Our eyes are magnificent contraptions.  They take in enormous amounts of information that our minds can process in fractions of a second (faster with experience, slower when distracted).

At the center of our gaze, the image is clear and sharp (think: HD).  As an object moves farther into our peripheral vision, it becomes less and less distinct (think: very low-def).  That is not to say that there is a gradual decline in visibility; it is not a gradation from perfect clarity to blindness.  Rather, it is the difference between “in focus” and “out of focus,” like the lens of a camera.

Though shapes become blurry, the eyes/brain can detect motion, speed, and relative location equally across the full 180° range of vision. That means that if an object is approaching from the side – whether it’s a dog, a car, a ball, or whatever – even if you can’t tell exactly what it is, you’ll not only be able to see it, but you’ll be able to see about how fast it’s moving!

What to Look for in Traffic

I can’t tell you how many times someone has said, “Hey, I drove past you while you were riding.  Didn’t you see me?”

My answer is almost always, “No.”

It is far more important to see the direction and relative speed of a vehicle than who is at the wheel.  It isn’t necessary to peer through a reflective windshield and focus attention on a driver.  I rarely look inside of passing cars – doing so usually means I’m not looking at the pothole I’m about to run into.

On group rides, I take a few more mental notes about traffic:

  • relative size/shape of vehicle: car, truck, 18-wheeler
  • general color of vehicle:  blue, white, light, dark
  • number of vehicles: one, two, or more than two (no need to count three or more)

This is only for communicating with the group. As in: “Two, passing!”  or “Change lanes after the blue truck!” or “Car back – coming up fast!”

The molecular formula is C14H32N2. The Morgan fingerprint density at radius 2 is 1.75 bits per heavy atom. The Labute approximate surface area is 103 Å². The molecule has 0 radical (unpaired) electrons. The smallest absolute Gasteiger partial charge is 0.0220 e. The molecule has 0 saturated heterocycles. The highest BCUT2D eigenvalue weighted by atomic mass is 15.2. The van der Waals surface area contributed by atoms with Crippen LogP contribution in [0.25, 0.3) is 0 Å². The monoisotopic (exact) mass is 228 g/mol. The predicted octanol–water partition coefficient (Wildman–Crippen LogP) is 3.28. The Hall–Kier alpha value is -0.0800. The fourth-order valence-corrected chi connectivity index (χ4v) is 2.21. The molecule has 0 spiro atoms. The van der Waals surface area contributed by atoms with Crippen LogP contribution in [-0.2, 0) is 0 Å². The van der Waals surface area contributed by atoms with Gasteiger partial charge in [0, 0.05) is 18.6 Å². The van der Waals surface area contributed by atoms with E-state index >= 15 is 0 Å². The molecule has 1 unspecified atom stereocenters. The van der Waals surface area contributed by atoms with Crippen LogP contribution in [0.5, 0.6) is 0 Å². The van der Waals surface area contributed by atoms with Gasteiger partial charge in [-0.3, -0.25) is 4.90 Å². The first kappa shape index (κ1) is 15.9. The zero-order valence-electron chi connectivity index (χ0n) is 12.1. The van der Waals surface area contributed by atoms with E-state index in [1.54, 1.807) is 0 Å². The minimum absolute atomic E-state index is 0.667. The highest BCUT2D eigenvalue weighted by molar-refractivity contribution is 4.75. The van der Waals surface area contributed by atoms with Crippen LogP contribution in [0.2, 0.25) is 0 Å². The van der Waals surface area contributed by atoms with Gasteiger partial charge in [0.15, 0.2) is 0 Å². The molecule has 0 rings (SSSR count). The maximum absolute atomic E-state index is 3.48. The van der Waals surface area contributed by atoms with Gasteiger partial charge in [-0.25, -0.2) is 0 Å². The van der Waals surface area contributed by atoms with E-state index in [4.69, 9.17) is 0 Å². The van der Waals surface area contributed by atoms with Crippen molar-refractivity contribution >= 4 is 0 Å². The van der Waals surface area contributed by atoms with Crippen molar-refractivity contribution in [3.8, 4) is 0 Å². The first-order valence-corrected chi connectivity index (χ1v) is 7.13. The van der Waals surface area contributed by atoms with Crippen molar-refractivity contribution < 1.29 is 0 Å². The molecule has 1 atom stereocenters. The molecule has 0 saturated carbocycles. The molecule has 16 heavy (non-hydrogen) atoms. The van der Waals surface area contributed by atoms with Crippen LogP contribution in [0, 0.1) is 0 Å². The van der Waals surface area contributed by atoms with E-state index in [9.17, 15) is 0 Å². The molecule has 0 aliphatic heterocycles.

Additional information is superfluous, even distracting. Utilizing peripheral vision, virtually all of this can be gleaned from a glance.

Don’t Use Your Head

Use your eyes!  Pivot those little balls in their sockets – they’re round for a reason!

All too often, I see an inexperienced or uncoordinated rider turning his head all the way around to look back.  Invariably, the bike swerves as he attempts to see clearly everything behind him.  In order to focus the center of his vision toward the rear (to “see in HD”, so to speak), he must turn his head more than ~80º left or right (the normal maximum range of motion).  This translates through his neck to his shoulders, twisting his upper-body and pulling his bike askew.

This is likely because the general assumption is that objects to the rear need to be clear and distinct.

They do not.

Believe it or not, if you turn your head and eyes as far left or right as they will go without twisting your shoulders/back, your peripheral vision will extend to 180º behind you.  Thus, you can actually cover 360º (it just won’t all be “in focus”).

Turning fully around makes sense for Ride Leaders who need specifics like: Who is off the back? How many riders are behind? (or even) Is that our SAG vehicle or just a car riding uncomfortably close to the group? But not everyone needs these details.